Tuesday, January 27, 2015

The American Jobs Matter Act of 2015

Congresswoman Elizabeth Esty (D. Connecticut) introduced a bill in the house last week that, if passed, would require contracting officers to "consider" information regarding domestic employment before awarding a Federal defense contract.

According to her press release, the American Jobs Matter Act will leverage taxpayer money spent on federal contracts to support American manufacturers and boost job creation. The bill will reqire the Department of Defense to take into account the creation and retention of American jobs when issuing contracts. Esty stated that between 2007 and 2013, DoD spent over $700 billion on manufactured goods with over $150 billion spent on goods produced overseas. During the same period, the United States lost an estimated 1.7 million manufacturing jobs. Presumably, this intent of this Act is to bring back some of those lost manufacturing jobs or at least slow down future outsourcing to other countries.

Well, what does "consider" mean in the context of this legislation?

In prescribing the evaluation factors to be included in each solicitation for competitive proposals for covered contracts, an agency shall include the effects on employment within the United States of the contract as an evaluation factor that must be considered in the evaluation of proposals.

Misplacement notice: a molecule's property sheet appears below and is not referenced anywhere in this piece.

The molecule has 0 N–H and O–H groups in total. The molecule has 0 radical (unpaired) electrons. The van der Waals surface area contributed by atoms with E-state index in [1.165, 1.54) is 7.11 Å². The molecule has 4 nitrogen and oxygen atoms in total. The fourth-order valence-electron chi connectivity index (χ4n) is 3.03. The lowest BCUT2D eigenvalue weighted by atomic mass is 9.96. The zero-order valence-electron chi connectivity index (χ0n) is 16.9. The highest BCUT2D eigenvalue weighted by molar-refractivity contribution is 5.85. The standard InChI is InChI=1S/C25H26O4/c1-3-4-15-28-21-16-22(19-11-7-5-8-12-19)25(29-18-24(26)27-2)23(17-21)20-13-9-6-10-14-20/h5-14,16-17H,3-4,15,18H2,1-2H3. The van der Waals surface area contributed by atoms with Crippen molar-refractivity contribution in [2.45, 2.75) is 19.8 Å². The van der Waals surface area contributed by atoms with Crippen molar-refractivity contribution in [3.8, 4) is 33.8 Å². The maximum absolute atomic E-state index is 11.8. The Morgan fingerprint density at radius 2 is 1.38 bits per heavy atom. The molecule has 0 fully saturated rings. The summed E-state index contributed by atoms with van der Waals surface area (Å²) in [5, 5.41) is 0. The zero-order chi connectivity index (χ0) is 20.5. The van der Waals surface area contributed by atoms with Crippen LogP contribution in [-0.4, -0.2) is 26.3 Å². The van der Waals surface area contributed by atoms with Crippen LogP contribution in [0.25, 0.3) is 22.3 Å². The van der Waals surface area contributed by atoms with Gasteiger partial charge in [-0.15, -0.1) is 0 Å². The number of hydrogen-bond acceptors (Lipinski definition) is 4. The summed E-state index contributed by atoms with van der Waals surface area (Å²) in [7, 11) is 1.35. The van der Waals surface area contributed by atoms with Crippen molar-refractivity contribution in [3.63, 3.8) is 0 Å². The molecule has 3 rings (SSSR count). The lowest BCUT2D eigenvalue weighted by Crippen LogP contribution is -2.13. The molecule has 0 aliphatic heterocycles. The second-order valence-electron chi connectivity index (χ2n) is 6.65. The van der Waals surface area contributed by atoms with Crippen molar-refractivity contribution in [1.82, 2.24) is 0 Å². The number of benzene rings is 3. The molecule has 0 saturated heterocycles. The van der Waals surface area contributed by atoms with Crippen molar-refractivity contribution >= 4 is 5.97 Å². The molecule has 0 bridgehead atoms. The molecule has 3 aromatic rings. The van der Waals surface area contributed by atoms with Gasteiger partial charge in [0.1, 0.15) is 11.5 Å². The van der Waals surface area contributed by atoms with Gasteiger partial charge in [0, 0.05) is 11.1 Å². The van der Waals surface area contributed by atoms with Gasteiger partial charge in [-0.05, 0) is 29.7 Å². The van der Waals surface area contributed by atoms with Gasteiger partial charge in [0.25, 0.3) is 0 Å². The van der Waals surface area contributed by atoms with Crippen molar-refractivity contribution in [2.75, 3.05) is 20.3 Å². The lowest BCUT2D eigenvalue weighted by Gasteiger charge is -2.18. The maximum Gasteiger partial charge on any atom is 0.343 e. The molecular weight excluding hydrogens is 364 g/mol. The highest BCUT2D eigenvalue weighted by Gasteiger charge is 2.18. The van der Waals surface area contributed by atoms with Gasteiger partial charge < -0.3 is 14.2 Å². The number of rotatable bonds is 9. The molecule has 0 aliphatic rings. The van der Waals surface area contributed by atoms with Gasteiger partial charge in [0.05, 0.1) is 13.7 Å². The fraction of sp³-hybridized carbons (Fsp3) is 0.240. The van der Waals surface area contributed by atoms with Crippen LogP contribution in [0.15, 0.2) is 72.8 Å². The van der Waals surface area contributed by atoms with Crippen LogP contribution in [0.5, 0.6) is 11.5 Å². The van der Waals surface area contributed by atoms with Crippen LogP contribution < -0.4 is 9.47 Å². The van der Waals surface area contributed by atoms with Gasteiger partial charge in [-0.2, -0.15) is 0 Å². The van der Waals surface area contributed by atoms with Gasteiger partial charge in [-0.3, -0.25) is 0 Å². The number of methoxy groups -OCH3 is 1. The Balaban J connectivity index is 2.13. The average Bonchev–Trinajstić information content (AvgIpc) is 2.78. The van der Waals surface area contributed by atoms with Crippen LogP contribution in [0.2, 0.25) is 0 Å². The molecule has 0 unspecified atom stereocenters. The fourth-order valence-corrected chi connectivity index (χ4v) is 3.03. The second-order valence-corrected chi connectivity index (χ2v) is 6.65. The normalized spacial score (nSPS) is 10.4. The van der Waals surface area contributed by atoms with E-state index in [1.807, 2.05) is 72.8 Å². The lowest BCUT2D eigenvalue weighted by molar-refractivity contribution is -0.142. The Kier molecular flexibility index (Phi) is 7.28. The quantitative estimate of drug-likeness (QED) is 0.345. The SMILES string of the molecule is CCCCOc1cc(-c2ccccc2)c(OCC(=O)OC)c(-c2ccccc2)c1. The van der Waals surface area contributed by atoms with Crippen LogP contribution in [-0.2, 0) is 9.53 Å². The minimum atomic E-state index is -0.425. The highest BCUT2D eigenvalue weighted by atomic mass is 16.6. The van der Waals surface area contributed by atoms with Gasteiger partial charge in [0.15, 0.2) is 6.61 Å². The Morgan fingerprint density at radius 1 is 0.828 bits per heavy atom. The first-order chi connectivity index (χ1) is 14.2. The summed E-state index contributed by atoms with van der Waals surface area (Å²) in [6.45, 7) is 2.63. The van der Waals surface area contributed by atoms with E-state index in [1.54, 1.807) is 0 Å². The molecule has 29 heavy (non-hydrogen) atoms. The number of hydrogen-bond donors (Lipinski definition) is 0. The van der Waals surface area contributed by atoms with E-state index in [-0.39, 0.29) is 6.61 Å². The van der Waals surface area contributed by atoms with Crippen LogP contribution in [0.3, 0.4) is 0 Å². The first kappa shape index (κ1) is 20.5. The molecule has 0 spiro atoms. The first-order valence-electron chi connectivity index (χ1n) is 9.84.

This applies generally to contracts in excess of $1 million.
The head of an agency, in issuing a solicitation for competitive proposals, shall state in the solicitation that the agency will consider as an evaluation factor a Jobs Impact Statement to include
  1. the number of jobs expected to be created or retained in the US if the contract is awarded
  2. The number of jobs created or retained in the US by the subcontractors expected to be used by the offeror in the performance of the contract.
  3. A guarantee from the offeror that jobs created or retained in the US will not be mvoed outside the US after award of the contract unless doing so is required to provide the goods or services stipulated in the contract or is in the best interest of the Gvoernment.
  4. The contracting officer may request that contractor support with additional information its jobs impact statement
  5. Require the agency each year to assess the accuracy of the Jobs Impact Statement
  6. Shortages between proposed jobs and actual jobs will affect a contractor's past performance in the award of future contracts.

We have no idea as to whether this bill will pass. But, it seems benign enough not to warrant a lot of opposition. Contracting officers won't like it. The Act will require more work by contracting officers, not only to consider the Jobs Impact Statement when awarding contracts but also to track and monitor performance against plans.
You can read the entire Act by clicking here.

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